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People v. Gartner

OPINION FILED APRIL 10, 1986.

THE PEOPLE OF THE STATE OF ILLINOIS, PLAINTIFF-APPELLANT,

v.

MAX C. GARTNER, DEFENDANT-APPELLEE.



Appeal from the Circuit Court of Ogle County; the Hon. Lawrence Lenz, Judge, presiding.

JUSTICE SCHNAKE DELIVERED THE OPINION OF THE COURT:

The State appeals from an order of the circuit court of Ogle County dismissing charges of aggravated battery against defendant, Max C. Gartner, on the grounds of double jeopardy, and challenges the trial court's judgment as erroneous.

Defendant was charged by an information filed on January 3, 1984, with aggravated battery by intentionally causing great bodily harm in violation of section 12-4(a) (Ill. Rev. Stat. 1983, ch. 38, par. 12-4(a)). At defendant's initial appearance in court on January 6, 1984, bond was set at $75,000. The requisite 10% cash deposit was posted the same day.

Defendant was represented by counsel at proceedings held on January 17, 1984. At that time defendant waived his right to a preliminary hearing and entered a plea of not guilty. The court continued the condition of defendant's bond that prohibited any direct or indirect contact or communication with the victim.

On February 16, 1984, defendant filed a motion to dismiss the information. It alleged that the information was insufficient and also that it was barred by reason of a finding in Winnebago County that defendant had violated an order of protection entered pursuant to the Illinois Domestic Violence Act (Ill. Rev. Stat. 1981, ch. 40, par. 2301-1 et seq.) in a pending dissolution case.

Proceedings on the motion to dismiss were conducted on February 16, 1984. In support of the motion, defense counsel stated that the defendant had been found in violation of an order of protection in Winnebago County on January 13, 1984, based on the same facts at issue in the Ogle County aggravated battery information. In support of this position defendant cited the case of People v. Gray (1977), 69 Ill.2d 44, cert. denied (1978), 435 U.S. 1013, 56 L.Ed.2d 395, 98 S.Ct. 1887. Continued proceedings were conducted on February 21, 1984. Defense counsel waived further argument, subject to rebuttal, and the prosecutor stipulated to the facts as related above. Citing Illinois v. Vitale (1980), 447 U.S. 410, 65 L.Ed.2d 228, 100 S.Ct. 2260, the State argued that the prior contempt proceedings and the aggravated battery prosecution involved different elements. In rebuttal, the defense reasserted its reliance on People v. Gray (1977), 69 Ill.2d 44, and noted that the Ogle County authorities had been aware of the proceedings in Winnebago County.

An order granting the motion to dismiss on double jeopardy grounds was entered April 10, 1984. On April 26, 1984, the State moved to have the court determine whether defendant was indigent and required counsel for purposes of appeal. Notice of appeal was filed on May 7, 1984.

• 1 To be noted initially is that no appellee's brief was submitted with this appeal. The record indicates that defendant requested appointment of counsel, but after he had filed an affidavit of assets and liabilities, the court found him not to be indigent, and his request for appointed counsel was denied. Since this court has not been notified of representation by private counsel, it must be assumed that defendant is not represented on appeal. Nevertheless, pursuant to First Capitol Mortgage Corp. v. Talandis Construction Corp. (1976), 63 Ill.2d 128, we entertain this appeal.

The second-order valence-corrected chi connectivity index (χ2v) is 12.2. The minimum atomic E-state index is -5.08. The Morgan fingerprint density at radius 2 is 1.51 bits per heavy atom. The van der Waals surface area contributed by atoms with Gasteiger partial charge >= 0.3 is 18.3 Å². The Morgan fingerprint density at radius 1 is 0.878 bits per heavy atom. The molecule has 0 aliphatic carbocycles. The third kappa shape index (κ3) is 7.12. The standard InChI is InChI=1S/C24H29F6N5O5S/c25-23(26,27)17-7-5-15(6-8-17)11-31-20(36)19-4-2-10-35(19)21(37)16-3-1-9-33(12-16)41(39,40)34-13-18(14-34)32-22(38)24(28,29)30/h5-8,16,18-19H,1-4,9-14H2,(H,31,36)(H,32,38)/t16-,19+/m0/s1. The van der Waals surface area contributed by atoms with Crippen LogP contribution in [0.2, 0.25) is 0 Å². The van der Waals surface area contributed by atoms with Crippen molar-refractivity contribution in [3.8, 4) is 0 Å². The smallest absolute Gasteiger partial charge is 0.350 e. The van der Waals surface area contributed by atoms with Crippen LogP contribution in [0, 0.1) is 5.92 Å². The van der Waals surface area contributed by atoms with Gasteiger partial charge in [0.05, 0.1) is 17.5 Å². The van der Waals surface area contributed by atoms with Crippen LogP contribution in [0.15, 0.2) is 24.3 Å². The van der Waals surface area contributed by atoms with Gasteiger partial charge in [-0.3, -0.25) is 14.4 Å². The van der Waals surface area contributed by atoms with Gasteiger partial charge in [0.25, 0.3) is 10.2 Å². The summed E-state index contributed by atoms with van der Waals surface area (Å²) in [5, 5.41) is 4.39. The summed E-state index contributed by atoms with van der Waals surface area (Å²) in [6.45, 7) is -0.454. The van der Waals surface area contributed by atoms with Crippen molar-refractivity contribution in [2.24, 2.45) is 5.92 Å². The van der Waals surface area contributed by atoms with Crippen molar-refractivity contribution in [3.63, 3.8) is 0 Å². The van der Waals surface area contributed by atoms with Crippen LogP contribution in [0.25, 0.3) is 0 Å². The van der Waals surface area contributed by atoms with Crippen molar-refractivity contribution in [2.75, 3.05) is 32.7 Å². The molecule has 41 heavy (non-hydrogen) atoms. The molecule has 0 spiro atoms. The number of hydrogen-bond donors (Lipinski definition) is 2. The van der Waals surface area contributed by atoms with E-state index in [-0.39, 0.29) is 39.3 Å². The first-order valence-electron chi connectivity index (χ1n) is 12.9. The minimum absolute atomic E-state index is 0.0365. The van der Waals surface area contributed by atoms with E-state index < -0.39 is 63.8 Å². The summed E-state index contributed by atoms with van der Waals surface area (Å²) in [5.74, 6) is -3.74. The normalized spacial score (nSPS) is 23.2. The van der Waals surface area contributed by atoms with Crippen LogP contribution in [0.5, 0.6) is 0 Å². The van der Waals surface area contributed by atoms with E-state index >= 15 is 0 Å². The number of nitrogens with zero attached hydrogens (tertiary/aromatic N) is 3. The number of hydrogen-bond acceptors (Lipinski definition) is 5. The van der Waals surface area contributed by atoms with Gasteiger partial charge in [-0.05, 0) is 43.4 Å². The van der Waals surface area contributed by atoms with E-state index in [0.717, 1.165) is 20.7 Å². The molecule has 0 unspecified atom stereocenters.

The central question is whether the United States Supreme Court decision in Illinois v. Vitale (1980), 447 U.S. 410, 65 L.Ed.2d 228, 100 S.Ct. 2260, requires a reversal of the trial court's order finding defendant's prosecution for aggravated assault barred by the constitutional protections against multiple jeopardy. The State acknowledges that the case of People v. Gray (1977), 69 Ill.2d 44, cert. denied (1978), 435 U.S. 1013, 56 L.Ed.2d 395, 98 S.Ct. 1887, relied upon by defendant is substantially indistinguishable from the present case, but it argues that the Gray holding has been implicitly overruled by the Vitale decision.

In Gray defendant was indicted for aggravated battery and attempted murder for striking and shooting his wife. However, defendant had previously been tried, found in contempt of court and punished for violation of a protective order in a divorce proceeding, based on the same conduct. The majority of the Gray court held that the aggravated battery conviction violated the constitutional protection against multiple jeopardy.

In Gray, the court stated that the pivotal question was whether the offenses of criminal contempt and aggravated battery constituted the same offense for purposes of double jeopardy. To make this determination the court defined the appropriate test as: "Would the same evidence sustain the proof of each offense?" (People v. Gray (1977), 69 Ill.2d 44, 49.) The Gray court relied on the United States Supreme Court's reasoning in Brown v. Ohio (1977), 432 U.S. 161, 53 L.Ed.2d 187, 97 S.Ct. 2221, which in turn reiterated the test as stated in Blockburger v. United States (1932), 284 U.S. 299, 304, 76 L.Ed. 306, 309, 52 S.Ct. 180, 182:

"The applicable rule is that where the same act or transaction constitutes a violation of two distinct statutory provisions, the test to be applied to determine whether there are two offenses or only one, is whether each provision requires proof of a fact which the other does not. * * *"

The Brown court went on to state:

"This test emphasizes the elements of the two crimes. `If each requires proof of a fact that the other does not, the Blockburger test is satisfied, notwithstanding a substantial overlap in the proof offered to establish the crimes. * * *' Iannelli v. United States, 420 ...


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